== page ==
In April 2010, a Medicines and Healthcare Products Regulatory Agency safety alert concerning all metal-on-metal (MOM) hipreplacements recommended measuring chromium and cobalt concentrations when managing patients with painfulprostheses. The need for this review is illustrated by the recent surge in requests for these blood tests from orthopaedicsurgeons following this alert. The aim is to provide guidance to laboratories in assessing these requests and advisingclinicians on interpretation. First, we summarize the basic terminology regarding the types of hip replacements, with emphasison the MOM type. Second, we describe the clinical concerns over implant-derived wear debris in the local tissues and distantsites. Analytical aspects of the measurement of the relevant metal ions and what factors affect the levels measured arediscussed. The application of inductively coupled plasma mass spectrometry techniques to the measurement of these metalsis considered in detail. The biological effects of metal wear products are summarized with local toxicity and systemicbiological effects considered, including carcinogenicity, genotoxicity and systemic toxicity. Clinical cases are used to illustratepertinent points.
Larner F, Sampson B, Rehkamper M, et al., 2012, High precision isotope measurements show poorer control of copper metabolism in Parkinsonism., Movement Disorders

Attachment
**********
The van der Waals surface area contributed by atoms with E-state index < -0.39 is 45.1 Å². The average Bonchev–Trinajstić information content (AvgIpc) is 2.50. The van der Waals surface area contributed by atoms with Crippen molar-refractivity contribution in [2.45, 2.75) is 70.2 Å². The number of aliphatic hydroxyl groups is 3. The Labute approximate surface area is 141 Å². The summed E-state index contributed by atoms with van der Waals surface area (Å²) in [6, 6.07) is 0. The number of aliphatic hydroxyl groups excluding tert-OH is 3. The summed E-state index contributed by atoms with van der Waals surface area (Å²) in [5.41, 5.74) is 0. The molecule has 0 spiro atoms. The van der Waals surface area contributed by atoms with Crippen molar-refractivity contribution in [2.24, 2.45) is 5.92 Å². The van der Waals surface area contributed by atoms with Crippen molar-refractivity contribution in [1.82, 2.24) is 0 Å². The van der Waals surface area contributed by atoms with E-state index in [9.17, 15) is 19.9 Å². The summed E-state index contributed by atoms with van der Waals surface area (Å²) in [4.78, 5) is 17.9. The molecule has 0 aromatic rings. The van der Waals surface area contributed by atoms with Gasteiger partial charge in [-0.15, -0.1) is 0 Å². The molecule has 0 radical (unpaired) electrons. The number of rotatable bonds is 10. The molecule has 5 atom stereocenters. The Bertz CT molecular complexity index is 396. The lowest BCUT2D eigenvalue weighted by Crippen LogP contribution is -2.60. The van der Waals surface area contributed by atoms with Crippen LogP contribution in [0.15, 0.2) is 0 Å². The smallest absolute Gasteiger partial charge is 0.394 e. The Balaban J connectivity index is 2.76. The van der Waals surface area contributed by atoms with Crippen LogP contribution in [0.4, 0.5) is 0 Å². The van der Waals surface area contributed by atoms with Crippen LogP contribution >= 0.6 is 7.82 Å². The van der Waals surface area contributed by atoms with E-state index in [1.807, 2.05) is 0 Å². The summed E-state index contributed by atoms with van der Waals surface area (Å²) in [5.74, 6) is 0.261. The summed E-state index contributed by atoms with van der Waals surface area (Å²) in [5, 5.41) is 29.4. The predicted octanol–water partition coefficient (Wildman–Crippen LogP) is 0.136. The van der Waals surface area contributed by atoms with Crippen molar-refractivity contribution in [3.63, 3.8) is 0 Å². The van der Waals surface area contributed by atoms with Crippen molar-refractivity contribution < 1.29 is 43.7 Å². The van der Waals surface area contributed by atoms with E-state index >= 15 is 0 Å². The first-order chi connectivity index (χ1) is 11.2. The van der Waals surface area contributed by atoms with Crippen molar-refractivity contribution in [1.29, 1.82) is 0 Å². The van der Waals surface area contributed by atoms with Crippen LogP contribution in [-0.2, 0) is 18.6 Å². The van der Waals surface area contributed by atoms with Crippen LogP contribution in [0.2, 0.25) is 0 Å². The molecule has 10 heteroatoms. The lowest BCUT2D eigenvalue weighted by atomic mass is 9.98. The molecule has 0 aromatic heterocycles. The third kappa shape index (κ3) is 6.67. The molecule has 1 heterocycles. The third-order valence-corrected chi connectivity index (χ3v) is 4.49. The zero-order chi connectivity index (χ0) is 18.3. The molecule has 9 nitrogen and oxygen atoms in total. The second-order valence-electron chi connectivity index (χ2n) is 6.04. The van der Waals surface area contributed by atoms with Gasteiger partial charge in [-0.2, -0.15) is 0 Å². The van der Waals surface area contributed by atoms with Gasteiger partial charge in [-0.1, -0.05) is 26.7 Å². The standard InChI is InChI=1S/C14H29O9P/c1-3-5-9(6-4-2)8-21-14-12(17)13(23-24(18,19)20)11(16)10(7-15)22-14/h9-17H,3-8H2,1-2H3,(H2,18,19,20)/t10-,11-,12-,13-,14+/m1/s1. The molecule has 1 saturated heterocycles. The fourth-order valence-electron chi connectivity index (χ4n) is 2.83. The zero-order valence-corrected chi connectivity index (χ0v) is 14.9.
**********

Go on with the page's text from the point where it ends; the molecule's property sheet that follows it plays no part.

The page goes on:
Bain PG, Sampson B, 2012, A study of copper indices in Parkinson’s disease and essential tremor., XVIth Congress of the European Federation of Neurological Societies
Objective: To examine the relationships between copper indices and age, age of symptom onset and disease duration in PD & ET.Methods: Ninety-nine consecutive outpatients with PD and 56 with ET had blood drawn for measurement of serum copper (Cu) and caeruloplasmin (Cp). Serum percentage free copper was calculated: % Free Cu = [total Cu – Cu bound to Cp]/Total Cu.Results: In ET mean serum Cu: 18.0 µmol/L, Cp: 0.34 g/L & % Free Cu: 11.4%. Females had higher Cu than males. There were significant positive correlations between age and Cu & Cp levels, and age of onset with Cp & % Free Cu. Partial correlations, adjusting for age & gender, showed positive correlations between age of onset with Cu & Cp (p=0.001 & p= 0.011 respectively) and negative correlations between tremor duration and Cu & Cp (p=0.001 & p= 0.011 respectively).In PD mean serum Cu: 16.6 µmol/L, Cp: 0.32 g/L & % Free Cu: 9.85%. In PD there were no significant correlations between age, age of onset or disease duration and any of the copper indices, even after adjusting for age and gender. Cu (but not Cp or % Free Cu) was significantly lower in PD than ET (p=0.026). Conclusion: We demonstrate significant relationships in ET between serum Cu & Cp levels and age of onset and tremor duration. This relationship was not found in PD. An explanation for these findings is that Cu & Cp provide some temporal protection from manifesting ET.